Only the largest earthquakes (more than 7.5 magnitude) are capable of generating a tsunami that will travel more than 100 km. About two tsunamis occur every year which cause damage near their source, and about two per decade cause damages or deaths on distant shores (more than 1000 km from the source).

How do we know when a tsunami is on the way?

The earthquake in Mexico was detected by international seismic networks within minutes, immediately activating regional and national tsunami warning systems. Mexico is a member of the Pacific Tsunami Warning System, which has two regional centres – one in Hawaii and one in Japan.

These centres monitor the seismic networks 24/7 so that they can react immediately when an event is detected. Many countries have 24/7 national tsunami warning centres as well. Each country and local government area then decides how to respond to the information and whether to evacuate coastal areas in case of a tsunami.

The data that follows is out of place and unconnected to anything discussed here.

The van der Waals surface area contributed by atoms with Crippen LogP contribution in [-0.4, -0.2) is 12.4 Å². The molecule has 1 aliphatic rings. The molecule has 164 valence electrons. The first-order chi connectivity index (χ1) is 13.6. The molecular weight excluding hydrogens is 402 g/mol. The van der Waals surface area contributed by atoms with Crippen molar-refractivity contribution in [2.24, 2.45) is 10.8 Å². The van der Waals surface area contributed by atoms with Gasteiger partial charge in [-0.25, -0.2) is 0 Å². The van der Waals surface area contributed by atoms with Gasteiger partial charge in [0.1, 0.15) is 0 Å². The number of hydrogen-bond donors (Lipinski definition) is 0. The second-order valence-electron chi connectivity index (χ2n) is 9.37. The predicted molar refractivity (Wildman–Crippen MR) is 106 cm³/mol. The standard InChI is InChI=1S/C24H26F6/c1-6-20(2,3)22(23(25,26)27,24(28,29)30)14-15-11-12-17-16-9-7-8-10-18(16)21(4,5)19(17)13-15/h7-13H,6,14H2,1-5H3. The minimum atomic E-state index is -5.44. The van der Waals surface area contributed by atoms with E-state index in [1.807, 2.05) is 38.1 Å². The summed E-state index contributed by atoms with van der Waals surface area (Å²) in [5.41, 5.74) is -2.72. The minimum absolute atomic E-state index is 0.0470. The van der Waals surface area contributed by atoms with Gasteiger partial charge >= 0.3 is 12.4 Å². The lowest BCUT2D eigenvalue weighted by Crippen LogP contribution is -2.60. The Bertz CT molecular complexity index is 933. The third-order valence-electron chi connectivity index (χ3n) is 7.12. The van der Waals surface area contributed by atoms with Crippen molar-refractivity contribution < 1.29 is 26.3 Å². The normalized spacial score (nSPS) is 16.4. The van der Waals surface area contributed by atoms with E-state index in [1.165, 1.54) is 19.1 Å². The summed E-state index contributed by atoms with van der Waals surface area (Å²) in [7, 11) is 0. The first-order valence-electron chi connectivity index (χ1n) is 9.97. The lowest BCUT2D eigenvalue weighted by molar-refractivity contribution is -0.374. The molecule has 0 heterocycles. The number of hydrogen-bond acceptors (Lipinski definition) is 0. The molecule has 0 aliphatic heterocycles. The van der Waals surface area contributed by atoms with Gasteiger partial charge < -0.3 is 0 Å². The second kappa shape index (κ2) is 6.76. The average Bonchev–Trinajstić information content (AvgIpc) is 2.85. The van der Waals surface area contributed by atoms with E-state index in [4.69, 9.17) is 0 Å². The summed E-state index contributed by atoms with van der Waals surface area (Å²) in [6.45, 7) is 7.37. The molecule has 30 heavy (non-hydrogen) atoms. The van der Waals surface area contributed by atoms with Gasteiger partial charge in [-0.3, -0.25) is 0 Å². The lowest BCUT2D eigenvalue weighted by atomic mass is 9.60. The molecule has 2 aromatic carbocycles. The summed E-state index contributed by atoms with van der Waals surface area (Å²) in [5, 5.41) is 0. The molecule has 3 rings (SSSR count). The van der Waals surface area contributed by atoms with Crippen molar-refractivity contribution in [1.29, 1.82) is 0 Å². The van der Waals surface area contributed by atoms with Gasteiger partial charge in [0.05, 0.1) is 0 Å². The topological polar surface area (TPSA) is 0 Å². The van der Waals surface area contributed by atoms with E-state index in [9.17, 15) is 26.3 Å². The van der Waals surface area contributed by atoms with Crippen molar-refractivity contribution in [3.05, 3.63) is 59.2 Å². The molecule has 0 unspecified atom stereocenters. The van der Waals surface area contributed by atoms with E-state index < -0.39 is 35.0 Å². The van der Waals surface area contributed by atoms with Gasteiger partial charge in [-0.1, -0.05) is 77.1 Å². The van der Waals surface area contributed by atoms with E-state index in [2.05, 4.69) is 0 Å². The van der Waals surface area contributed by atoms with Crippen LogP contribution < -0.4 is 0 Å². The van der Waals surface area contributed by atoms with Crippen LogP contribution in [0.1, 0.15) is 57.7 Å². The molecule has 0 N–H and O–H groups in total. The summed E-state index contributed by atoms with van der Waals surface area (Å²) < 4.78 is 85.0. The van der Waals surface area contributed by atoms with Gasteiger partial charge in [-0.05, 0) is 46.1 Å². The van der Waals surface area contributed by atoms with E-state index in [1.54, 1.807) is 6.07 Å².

Following an earthquake, a warning message is immediately broadcast to national and local government agencies and disaster management offices. Over the next few hours, tsunami warning centre staff will monitor the global network of sea level stations including offshore tsunameter buoys which will tell them if a was generated.

Estimates of the earthquake magnitude and location are revised hourly or as more information becomes available, and this updated information is broadcast to authorities and the media. The information continues to be reviewed as the first waves reach the shoreline, helping to provide better wave height estimates for countries further from the earthquake epicentre.

At the local level, responses differ from country to country but the messages are usually broadcast through media channels including television, radio and internet. Many people will also receive information through social media.

Some countries send alerts directly to cell phones, and tourist areas may have tsunami sirens on popular beaches.

Responding quickly and appropriately to these alerts can save lives.